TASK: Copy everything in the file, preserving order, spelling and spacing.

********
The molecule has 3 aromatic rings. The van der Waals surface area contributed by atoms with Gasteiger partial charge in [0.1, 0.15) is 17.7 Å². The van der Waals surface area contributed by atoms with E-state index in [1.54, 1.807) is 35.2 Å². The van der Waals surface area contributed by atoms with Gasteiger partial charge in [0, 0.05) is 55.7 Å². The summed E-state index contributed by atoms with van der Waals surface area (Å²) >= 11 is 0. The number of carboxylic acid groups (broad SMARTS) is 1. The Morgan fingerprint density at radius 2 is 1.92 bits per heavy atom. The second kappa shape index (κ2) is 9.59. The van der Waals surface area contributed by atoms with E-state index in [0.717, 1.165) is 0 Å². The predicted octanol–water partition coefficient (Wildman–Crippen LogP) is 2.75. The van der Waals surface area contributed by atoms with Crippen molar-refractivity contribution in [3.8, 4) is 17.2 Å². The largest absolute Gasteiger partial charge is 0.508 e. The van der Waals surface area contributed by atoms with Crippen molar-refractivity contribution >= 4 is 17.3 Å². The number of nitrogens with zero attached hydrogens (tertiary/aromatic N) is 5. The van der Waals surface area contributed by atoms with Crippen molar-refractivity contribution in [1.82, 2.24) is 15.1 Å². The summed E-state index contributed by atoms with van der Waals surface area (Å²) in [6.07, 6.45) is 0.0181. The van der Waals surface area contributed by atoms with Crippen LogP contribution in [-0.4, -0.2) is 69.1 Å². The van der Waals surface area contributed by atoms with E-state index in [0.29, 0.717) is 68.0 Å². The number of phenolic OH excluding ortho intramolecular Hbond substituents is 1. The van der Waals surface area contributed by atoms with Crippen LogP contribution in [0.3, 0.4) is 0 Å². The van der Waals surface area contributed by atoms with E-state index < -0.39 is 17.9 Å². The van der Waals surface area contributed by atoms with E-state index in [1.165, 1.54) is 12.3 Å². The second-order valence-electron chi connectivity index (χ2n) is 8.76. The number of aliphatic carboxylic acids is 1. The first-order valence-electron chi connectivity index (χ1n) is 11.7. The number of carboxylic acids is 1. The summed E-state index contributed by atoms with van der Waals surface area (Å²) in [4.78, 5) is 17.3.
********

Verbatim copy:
The molecule has 3 aromatic rings. The van der Waals surface area contributed by atoms with Gasteiger partial charge in [0.1, 0.15) is 17.7 Å². The van der Waals surface area contributed by atoms with E-state index in [1.54, 1.807) is 35.2 Å². The van der Waals surface area contributed by atoms with Gasteiger partial charge in [0, 0.05) is 55.7 Å². The summed E-state index contributed by atoms with van der Waals surface area (Å²) >= 11 is 0. The number of carboxylic acid groups (broad SMARTS) is 1. The Morgan fingerprint density at radius 2 is 1.92 bits per heavy atom. The second kappa shape index (κ2) is 9.59. The van der Waals surface area contributed by atoms with E-state index in [0.717, 1.165) is 0 Å². The predicted octanol–water partition coefficient (Wildman–Crippen LogP) is 2.75. The van der Waals surface area contributed by atoms with Crippen molar-refractivity contribution in [3.8, 4) is 17.2 Å². The largest absolute Gasteiger partial charge is 0.508 e. The van der Waals surface area contributed by atoms with Crippen molar-refractivity contribution >= 4 is 17.3 Å². The number of nitrogens with zero attached hydrogens (tertiary/aromatic N) is 5. The van der Waals surface area contributed by atoms with Crippen molar-refractivity contribution in [1.82, 2.24) is 15.1 Å². The summed E-state index contributed by atoms with van der Waals surface area (Å²) in [6.07, 6.45) is 0.0181. The van der Waals surface area contributed by atoms with Crippen LogP contribution in [-0.4, -0.2) is 69.1 Å². The van der Waals surface area contributed by atoms with E-state index in [0.29, 0.717) is 68.0 Å². The number of phenolic OH excluding ortho intramolecular Hbond substituents is 1. The van der Waals surface area contributed by atoms with Crippen LogP contribution in [0.3, 0.4) is 0 Å². The van der Waals surface area contributed by atoms with E-state index < -0.39 is 17.9 Å². The van der Waals surface area contributed by atoms with E-state index in [1.165, 1.54) is 12.3 Å². The second-order valence-electron chi connectivity index (χ2n) is 8.76. The number of aliphatic carboxylic acids is 1. The first-order valence-electron chi connectivity index (χ1n) is 11.7. The number of carboxylic acids is 1. The summed E-state index contributed by atoms with van der Waals surface area (Å²) in [4.78, 5) is 17.3.